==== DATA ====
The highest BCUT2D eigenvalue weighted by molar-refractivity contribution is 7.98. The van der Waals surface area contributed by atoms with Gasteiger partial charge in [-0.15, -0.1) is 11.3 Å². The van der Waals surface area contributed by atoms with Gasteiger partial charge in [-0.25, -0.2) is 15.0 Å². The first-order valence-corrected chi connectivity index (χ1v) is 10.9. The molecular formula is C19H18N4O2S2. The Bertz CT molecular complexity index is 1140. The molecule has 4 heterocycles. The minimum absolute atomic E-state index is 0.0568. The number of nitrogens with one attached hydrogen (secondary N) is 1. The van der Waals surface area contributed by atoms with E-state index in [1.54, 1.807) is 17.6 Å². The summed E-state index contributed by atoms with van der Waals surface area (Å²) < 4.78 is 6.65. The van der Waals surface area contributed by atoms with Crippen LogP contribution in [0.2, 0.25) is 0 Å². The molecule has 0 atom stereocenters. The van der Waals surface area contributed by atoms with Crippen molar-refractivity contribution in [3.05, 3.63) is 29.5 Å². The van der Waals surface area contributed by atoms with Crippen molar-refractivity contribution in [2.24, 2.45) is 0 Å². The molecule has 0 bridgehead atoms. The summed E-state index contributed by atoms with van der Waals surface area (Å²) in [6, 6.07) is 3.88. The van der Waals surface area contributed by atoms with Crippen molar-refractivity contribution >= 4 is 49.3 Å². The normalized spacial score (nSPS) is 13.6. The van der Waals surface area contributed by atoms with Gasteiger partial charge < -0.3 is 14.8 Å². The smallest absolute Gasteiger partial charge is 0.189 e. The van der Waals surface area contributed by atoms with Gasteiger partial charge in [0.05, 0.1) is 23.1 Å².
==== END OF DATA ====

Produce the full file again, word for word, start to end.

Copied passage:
The highest BCUT2D eigenvalue weighted by molar-refractivity contribution is 7.98. The van der Waals surface area contributed by atoms with Gasteiger partial charge in [-0.15, -0.1) is 11.3 Å². The van der Waals surface area contributed by atoms with Gasteiger partial charge in [-0.25, -0.2) is 15.0 Å². The first-order valence-corrected chi connectivity index (χ1v) is 10.9. The molecular formula is C19H18N4O2S2. The Bertz CT molecular complexity index is 1140. The molecule has 4 heterocycles. The minimum absolute atomic E-state index is 0.0568. The number of nitrogens with one attached hydrogen (secondary N) is 1. The van der Waals surface area contributed by atoms with E-state index in [1.54, 1.807) is 17.6 Å². The summed E-state index contributed by atoms with van der Waals surface area (Å²) < 4.78 is 6.65. The van der Waals surface area contributed by atoms with Crippen LogP contribution in [0.2, 0.25) is 0 Å². The molecule has 0 atom stereocenters. The van der Waals surface area contributed by atoms with Crippen molar-refractivity contribution in [3.05, 3.63) is 29.5 Å². The van der Waals surface area contributed by atoms with Crippen molar-refractivity contribution in [2.24, 2.45) is 0 Å². The molecule has 0 bridgehead atoms. The summed E-state index contributed by atoms with van der Waals surface area (Å²) in [6, 6.07) is 3.88. The van der Waals surface area contributed by atoms with Crippen molar-refractivity contribution >= 4 is 49.3 Å². The normalized spacial score (nSPS) is 13.6. The van der Waals surface area contributed by atoms with Gasteiger partial charge < -0.3 is 14.8 Å². The smallest absolute Gasteiger partial charge is 0.189 e. The van der Waals surface area contributed by atoms with Gasteiger partial charge in [0.05, 0.1) is 23.1 Å².